Ustrasana

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Ustrasana

Ustrasana (Sanskrit: उष्ट्रासन; IAST: Uṣṭrāsana), Ushtrasana, or Camel Pose[1] is a kneeling back-bending asana in modern yoga as exercise.

Etymology and origins[edit]

The name comes from the Sanskrit words उष्ट्रासन Uṣṭra, "camel",[2] and आसन, Āsana meaning "posture" or "seat".[3]

A different (standing) pose is given the name Ushtrasana in the 19th century Sritattvanidhi.[4] The modern pose is described in the 20th century by two of Krishnamacharya's pupils, Pattabhi Jois in his Ashtanga Vinyasa Yoga,[5] and B. K. S. Iyengar in his Light on Yoga.[6]

Description[edit]

An International Day of Yoga class in Kolkata practising Ardha Ustrasana, Half Camel pose

Ustrasana is a deep backward bend from a kneeling position; the completed pose has the hands on the heels.[7] The backs of the feet may be flat on the floor, or the toes may be tucked under for a slightly less strong backbend.[8]

The pose is one of the 26 asanas in the Bikram Yoga sequence.[9]

Variations[edit]

The name Ardha Ustrasana, Half Camel pose, is given to two different poses. One has the hands on the hips;[10] the other has one hand on the heel on the same side, as in the full pose, and the other arm stretched back over the head.[11]

The pose can be modified by providing supports such as yoga bricks beside the calves for the hands.[8]

Claims[edit]

Twentieth century advocates of some schools of yoga, such as B. K. S. Iyengar, made claims for the effects of yoga on specific organs, without adducing any evidence.[12][13] Iyengar claimed that this pose would benefit "drooping shoulders and hunched backs".[14] He claimed that the "whole spine is stretched and toned".[14]

See also[edit]

References[edit]

  1. ^ "Yoga Journal - Camel Pose". Retrieved 2011-04-11.
  2. ^ "Dhanurasana - AshtangaYoga.info". Archived from the original on 2011-04-29. Retrieved 2011-04-11.
  3. ^ Sinha, S. C. (June 1996). Dictionary of Philosophy. Anmol Publications. p. 18. ISBN 978-81-7041-293-9.
  4. ^ Sjoman, Norman E. (1999) [1996]. The Yoga Tradition of the Mysore Palace. Abhinav Publications. p. 77; plate 9, pose 54. ISBN 81-7017-389-2.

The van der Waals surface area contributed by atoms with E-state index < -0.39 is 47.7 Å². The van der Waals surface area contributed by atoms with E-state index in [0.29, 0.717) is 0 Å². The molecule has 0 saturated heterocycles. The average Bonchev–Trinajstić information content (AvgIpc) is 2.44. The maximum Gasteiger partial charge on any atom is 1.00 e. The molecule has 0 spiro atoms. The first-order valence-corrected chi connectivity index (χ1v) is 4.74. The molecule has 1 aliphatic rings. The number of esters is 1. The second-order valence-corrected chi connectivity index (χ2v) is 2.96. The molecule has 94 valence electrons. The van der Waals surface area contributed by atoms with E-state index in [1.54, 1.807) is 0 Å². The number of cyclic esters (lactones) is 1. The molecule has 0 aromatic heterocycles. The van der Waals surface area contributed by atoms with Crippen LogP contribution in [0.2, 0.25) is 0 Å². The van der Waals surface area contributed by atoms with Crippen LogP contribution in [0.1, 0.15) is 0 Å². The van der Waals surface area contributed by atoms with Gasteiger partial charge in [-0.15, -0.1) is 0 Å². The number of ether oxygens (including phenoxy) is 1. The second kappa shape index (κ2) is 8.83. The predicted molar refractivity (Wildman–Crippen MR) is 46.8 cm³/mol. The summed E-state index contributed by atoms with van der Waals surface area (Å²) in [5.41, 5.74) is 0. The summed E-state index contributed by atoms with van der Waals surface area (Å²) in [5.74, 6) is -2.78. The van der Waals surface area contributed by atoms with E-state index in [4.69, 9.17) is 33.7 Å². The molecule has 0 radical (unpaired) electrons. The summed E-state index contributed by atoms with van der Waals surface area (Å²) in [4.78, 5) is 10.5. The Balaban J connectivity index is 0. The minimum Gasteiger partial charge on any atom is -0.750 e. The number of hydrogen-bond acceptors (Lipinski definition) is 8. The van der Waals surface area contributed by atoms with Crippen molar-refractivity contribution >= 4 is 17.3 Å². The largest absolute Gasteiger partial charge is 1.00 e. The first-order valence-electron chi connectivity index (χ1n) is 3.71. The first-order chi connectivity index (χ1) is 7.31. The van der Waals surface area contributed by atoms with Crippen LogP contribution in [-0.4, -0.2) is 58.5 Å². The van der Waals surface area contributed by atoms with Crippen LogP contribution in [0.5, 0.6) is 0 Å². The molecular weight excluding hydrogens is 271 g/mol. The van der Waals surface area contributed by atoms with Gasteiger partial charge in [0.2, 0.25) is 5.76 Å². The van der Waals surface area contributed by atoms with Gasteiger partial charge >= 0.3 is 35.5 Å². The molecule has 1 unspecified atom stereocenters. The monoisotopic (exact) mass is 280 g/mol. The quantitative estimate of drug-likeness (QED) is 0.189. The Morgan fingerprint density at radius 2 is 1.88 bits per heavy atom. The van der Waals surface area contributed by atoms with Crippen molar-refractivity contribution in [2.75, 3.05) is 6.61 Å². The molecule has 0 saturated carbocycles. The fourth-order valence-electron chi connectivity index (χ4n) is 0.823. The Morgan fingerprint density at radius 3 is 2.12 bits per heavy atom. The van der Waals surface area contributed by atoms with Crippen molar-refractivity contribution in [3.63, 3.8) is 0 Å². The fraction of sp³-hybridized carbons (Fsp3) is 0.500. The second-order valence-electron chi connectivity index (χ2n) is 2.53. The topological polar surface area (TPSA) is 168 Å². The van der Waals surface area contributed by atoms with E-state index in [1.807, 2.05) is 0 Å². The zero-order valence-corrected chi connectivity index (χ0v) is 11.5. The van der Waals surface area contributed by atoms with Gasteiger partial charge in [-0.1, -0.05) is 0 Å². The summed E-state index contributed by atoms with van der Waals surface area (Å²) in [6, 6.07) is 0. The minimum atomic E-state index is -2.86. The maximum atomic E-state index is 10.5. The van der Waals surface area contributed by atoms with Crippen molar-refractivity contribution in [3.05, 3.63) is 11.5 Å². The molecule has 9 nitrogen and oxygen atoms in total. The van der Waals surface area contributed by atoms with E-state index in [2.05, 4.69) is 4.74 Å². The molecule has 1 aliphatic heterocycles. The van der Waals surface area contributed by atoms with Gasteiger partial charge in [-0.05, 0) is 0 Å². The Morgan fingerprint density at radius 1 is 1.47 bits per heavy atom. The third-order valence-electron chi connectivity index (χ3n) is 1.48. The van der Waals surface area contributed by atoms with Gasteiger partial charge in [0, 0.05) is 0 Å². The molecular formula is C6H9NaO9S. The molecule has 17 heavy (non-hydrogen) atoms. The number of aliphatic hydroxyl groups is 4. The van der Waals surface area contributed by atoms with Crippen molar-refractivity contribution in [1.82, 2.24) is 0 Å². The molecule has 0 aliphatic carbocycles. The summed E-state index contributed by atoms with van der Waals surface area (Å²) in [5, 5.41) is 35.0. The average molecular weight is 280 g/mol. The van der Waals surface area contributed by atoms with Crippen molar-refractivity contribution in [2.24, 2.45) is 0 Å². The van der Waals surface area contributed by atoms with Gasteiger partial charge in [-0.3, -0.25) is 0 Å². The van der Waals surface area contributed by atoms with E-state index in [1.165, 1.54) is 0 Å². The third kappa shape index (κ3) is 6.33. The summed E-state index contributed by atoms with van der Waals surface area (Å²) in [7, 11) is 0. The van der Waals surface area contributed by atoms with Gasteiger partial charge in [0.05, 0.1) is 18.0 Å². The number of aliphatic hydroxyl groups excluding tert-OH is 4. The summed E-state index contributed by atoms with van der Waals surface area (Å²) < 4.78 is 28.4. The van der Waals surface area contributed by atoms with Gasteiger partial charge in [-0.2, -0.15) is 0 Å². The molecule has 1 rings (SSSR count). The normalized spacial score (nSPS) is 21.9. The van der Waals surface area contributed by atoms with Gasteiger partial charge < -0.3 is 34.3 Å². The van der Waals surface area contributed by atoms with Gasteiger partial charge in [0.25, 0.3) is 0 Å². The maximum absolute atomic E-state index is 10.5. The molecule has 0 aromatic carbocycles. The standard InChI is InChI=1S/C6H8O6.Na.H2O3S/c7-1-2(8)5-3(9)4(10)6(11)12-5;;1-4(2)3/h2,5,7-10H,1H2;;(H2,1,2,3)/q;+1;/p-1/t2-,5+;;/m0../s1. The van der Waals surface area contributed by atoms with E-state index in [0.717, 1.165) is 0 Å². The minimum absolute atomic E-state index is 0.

5. ^ Sjoman, Norman E. (1999). The Yoga Tradition of the Mysore Palace. Abhinav Publications. pp. 100–101. ISBN 81-7017-389-2.
  6. ^ Iyengar, B. K. S. (1979) [1966]. Light on Yoga: Yoga Dipika. Thorsons. pp. 87–88. ISBN 978-1855381667.
  7. ^ Pizer, Ann (7 February 2019). "How to Do Camel Pose (Ustrasana) in Yoga". Very Well Fit. Retrieved 25 April 2019.
  8. ^ a b Swanson, Ann (2019). Science of yoga : understand the anatomy and physiology to perfect your practice. New York, New York: DK Publishing. pp. 76–79. ISBN 978-1-4654-7935-8. OCLC 1030608283.
  9. ^ "26 Bikram Yoga Poses". Bikram Yoga Poses Guide. Retrieved 25 April 2019.
  10. ^ "Camel pose modifications, half Camel pose for beginners, ardha ustrasana steps and benefits". Vishwanti Yoga. Retrieved 26 July 2019.
  11. ^ "Half Camel | Ardha Ustrasana". Yoga Basics. Retrieved 26 July 2019.
  12. ^ Newcombe 2019, pp. 203-227, Chapter "Yoga as Therapy".
  13. ^ Jain 2015, pp. 82–83.
  14. ^ a b Iyengar 1979, p. 88.

Sources[edit]

Iyengar, B. K. S. (1979) [1966]. Light on Yoga: Yoga Dipika. Unwin Paperbacks. ISBN 978-1855381667.
Jain, Andrea (2015). Selling Yoga : from Counterculture to Pop culture. Oxford University Press. ISBN 978-0-19-939024-3. OCLC 878953765.
Newcombe, Suzanne (2019). Yoga in Britain: Stretching Spirituality and Educating Yogis. Bristol, England: Equinox Publishing. ISBN 978-1-78179-661-0.